28

Is there any better way to achieve this in Ruby on Rails?

I'm searching for 11 fields and all are required also, and if not found initialize it.

There will be more required fields adding to it.

This query works perfect for me, but it just doesn't look like the best way to do this.

find_or_initialize_by_make_and_country_and_engine_and_power_and_body_and_doors_and_fuel_and_cylinders_and_transmission_and_gears_and_wheels(model,country,engine,power,body, doors, fuel, cylinders, transmission,gears,wheels)
78

On rails 3.2 I would do

attributes = {}
Model.where(attributes).first_or_initialize

Documentation http://apidock.com/rails/ActiveRecord/Relation/first_or_initialize

5
  • 2
    This should be the excepted answer. – jahrichie Apr 10 '15 at 4:13
  • 1
    Agreed with @jahrichie. Added bonus is that this syntax is still correct as of Rails 4.2. – stringsn88keys Sep 16 '15 at 17:13
  • @stringsn88keys , @Filipe Giusti: Can we use ILIKE in where with first_or_initialize in Rails 3. Something like: User.where("name ILIKE ?", myname).first_or_initialize OR use ruby's downcase? – Atul Khanduri Apr 13 '16 at 8:20
  • In our code, we've tended to prefer a forced downcase, so that it works with indexes in Postgres. I'm not sure if other databases have indexing strategies that work better with case insensitivity. postgresql.org/docs/9.2/static/indexes-types.html – stringsn88keys Apr 13 '16 at 14:53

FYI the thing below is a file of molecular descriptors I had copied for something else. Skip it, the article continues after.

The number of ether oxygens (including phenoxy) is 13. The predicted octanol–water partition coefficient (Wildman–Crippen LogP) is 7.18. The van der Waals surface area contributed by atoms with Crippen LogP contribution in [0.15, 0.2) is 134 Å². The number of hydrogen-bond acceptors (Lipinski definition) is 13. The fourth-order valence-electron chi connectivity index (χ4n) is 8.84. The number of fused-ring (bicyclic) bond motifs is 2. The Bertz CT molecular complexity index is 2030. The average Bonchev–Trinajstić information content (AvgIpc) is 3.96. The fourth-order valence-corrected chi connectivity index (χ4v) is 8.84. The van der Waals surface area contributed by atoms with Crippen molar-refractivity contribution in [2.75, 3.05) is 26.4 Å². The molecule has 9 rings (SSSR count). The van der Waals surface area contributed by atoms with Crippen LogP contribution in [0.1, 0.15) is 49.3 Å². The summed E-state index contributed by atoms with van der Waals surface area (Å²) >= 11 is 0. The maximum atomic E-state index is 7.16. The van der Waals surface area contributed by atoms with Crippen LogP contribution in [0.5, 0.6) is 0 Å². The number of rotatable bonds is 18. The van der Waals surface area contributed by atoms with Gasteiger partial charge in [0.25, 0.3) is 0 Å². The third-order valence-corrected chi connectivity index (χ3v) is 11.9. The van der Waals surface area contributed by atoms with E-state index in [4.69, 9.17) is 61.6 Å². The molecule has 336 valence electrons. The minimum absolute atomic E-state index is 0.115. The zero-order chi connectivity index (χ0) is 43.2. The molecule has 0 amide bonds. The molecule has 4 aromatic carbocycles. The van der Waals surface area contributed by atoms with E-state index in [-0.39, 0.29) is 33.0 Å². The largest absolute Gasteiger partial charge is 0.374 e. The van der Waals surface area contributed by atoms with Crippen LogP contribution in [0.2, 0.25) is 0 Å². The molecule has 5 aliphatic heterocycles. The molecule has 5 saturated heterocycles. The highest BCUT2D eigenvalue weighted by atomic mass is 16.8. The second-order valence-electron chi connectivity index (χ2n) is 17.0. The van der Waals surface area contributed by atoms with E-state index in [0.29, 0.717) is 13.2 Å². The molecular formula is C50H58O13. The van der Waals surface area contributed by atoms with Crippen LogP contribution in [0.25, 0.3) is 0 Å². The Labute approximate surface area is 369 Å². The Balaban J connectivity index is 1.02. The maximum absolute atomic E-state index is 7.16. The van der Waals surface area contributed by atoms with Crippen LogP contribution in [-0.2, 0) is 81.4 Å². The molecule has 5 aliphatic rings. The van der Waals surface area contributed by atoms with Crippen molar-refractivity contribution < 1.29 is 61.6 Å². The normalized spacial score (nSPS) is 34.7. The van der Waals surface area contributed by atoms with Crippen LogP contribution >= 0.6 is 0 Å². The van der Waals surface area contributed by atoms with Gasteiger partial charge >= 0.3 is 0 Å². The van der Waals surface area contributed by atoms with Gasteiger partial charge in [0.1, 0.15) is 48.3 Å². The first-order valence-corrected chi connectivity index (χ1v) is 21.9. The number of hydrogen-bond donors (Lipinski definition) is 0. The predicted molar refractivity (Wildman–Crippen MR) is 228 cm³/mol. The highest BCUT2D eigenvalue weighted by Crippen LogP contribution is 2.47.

• @AtulKhanduri I don't think Rails can handle "Pure String Conditions" on initialize. – Filipe Giusti Apr 13 '16 at 20:05
7

Considering the sheer number of fields you are using, you probably are better off manually finding the record and initializing it if it does not exist:

attributes = {
  country: country,
  engine: engine,
  power: power,
  body: body
  etc ...
}

record = where(attributes).first
record = new(attributes) unless record
2

You can define method like this in your model

def self.find_or_initialize_by_field(params)
    send("find_or_initialize_by_#{params.keys.join("_and_")}", *params.values)
end

and then you can call this method like

YourModel.find_or_initialize_by_field({country: country, engine: engine})
-3

while using find_or_intialize_by

find by key fields , dont assign all the feilds at once

eg I assume the make is the key field in the model

car = find_or_initialize_by_make(model)

car.update_attributes(country: country,engine: engine,power: power, body: body,doors: doors ,fuel: fuel,cylinders:cylinders,transmission: transmission, gears: gears, wheels: wheels)

http://api.rubyonrails.org/classes/ActiveRecord/Base.html#label-Dynamic+attribute-based+finders

4
  • Thanks for reply. It will be good while initialization but when I search only for Model during find I'll get multiple records back.(In my case it will be huge) – joe nayyar Sep 7 '12 at 14:34
  • there will be some combination that will yeild a unique record right, use that key in find_or_initialize the key fields are mostly your primary and foreign keys , or combination of both. – Pritesh Jain Sep 7 '12 at 14:37
  • @jahrichie that is 3 years old answer and was valid then now it as changed as per rails version upgrade to 4 – Pritesh Jain Apr 10 '15 at 12:12
  • This answer won't work, you can't call update attributes on a new, unsaved record. – Joe Kennedy Feb 16 '17 at 20:55

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